Financial Issues When Purchasing a Shared Ownership Property
Purchasing a shared ownership property is not just about securing a cheap mortgage and moving a few boxes of soft furnishings around! It can be tempting to believe that purchasing a shared ownership property is, in some way, less onerous than purchasing an entire property; this is a very dangerous perception to adopt.
Having unrealistic expectations of the costs of owning a property can have far reaching consequences, so accurate budgeting is an absolute must. This is particularly important as the majority of people opting for shared ownership are those who cannot afford to buy a property at full market value and are, therefore, not in a financially comfortable situation. For this reason, very accurate budgeting for the one-off costs and for the ongoing costs is going to be an essential part of the planning.
Failure to make either the mortgage or the rent payments could result in the property being repossessed.
Additional One-Off Costs for Shared Ownership
When purchasing a share in a property, the same costs are applicable as if you were buying an entire property. A survey is always advisable; in fact, a basic survey will be compulsory for those who are applying for a mortgage as part of the application process. Even if you have obtained a basic survey as part of a mortgage application, a home buyer survey which offers more in-depth detail is always desirable to ensure that you are purchasing a valuable property.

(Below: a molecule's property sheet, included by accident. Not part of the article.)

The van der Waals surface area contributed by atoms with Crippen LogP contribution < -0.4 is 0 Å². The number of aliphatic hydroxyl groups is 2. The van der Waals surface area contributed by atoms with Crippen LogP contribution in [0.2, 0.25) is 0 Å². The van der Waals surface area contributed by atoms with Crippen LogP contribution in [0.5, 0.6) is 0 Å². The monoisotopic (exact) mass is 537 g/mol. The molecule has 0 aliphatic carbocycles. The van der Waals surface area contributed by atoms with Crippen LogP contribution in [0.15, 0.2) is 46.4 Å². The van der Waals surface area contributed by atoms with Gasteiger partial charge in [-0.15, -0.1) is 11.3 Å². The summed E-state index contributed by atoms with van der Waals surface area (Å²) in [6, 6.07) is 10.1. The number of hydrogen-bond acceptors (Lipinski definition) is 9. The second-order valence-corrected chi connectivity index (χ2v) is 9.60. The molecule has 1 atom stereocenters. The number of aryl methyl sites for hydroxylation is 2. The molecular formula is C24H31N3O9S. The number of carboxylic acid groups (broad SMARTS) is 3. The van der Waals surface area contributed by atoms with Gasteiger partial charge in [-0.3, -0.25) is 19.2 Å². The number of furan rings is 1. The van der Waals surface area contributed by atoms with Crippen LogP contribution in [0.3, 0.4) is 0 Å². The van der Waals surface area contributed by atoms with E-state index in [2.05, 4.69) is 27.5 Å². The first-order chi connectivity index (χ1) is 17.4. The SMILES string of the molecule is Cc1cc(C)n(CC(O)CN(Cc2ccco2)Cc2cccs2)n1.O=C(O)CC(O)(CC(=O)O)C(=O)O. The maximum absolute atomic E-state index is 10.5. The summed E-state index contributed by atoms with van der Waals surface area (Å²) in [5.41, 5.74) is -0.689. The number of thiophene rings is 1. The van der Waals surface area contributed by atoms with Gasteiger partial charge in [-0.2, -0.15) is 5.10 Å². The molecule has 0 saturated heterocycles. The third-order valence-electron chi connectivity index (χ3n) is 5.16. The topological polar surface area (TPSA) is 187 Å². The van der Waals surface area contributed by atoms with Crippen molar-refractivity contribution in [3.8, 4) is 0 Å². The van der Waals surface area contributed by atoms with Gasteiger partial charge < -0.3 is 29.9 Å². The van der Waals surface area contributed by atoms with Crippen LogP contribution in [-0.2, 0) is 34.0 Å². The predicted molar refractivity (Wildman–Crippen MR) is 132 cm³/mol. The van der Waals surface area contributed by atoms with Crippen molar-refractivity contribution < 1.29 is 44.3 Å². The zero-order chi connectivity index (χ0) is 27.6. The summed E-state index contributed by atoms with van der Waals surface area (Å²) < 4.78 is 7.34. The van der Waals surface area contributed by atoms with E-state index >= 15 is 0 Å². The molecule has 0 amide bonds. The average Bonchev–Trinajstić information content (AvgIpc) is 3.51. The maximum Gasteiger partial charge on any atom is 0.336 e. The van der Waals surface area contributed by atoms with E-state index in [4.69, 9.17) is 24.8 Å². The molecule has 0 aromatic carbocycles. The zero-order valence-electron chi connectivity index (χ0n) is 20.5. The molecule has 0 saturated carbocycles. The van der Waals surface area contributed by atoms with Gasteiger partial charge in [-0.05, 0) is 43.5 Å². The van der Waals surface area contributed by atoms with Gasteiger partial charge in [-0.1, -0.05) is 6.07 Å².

Other costs to budget into your calculations are legal fees and conveyancing. Bear in mind that the legal charges are likely to be slightly higher than for a standard property purchase. This is because the solicitor has to deal with the terms of the lease on the remaining percentage that will not be owned as part of the ownership scheme. Stamp duty land tax is also payable, if applicable, but only on the value of the share that you have purchased.
Ongoing Monthly Costs for Shared Ownership
Once the purchase is complete, it will be necessary to ensure that the monthly bills are adequately covered. Firstly, there are the monthly mortgage payments which need to be made and also the monthly rental. This is entirely predictable and can be easily budgeted for. Other costs which are often overlooked include buildings insurance which, as tenants, most people will not be paying. Upon purchase, however, this insurance becomes an additional cost. Other insurances such as life and critical illness insurance will also be necessary as part of any mortgage loan package; these, too, become additional monthly bills.
Owners should also consider keeping a contingency fund to deal with one-off repair and maintenance costs that can cause substantial financial hardship, such as replacement windows or roof repairs.
One-off costs are just as onerous with a shared ownership purchase as they are for a full property purchase, with the exception of stamp duty that is paid on the percentage value, only;
additional monthly costs mainly include insurances and additional bills, but a contingency fund for repairs should also be maintained.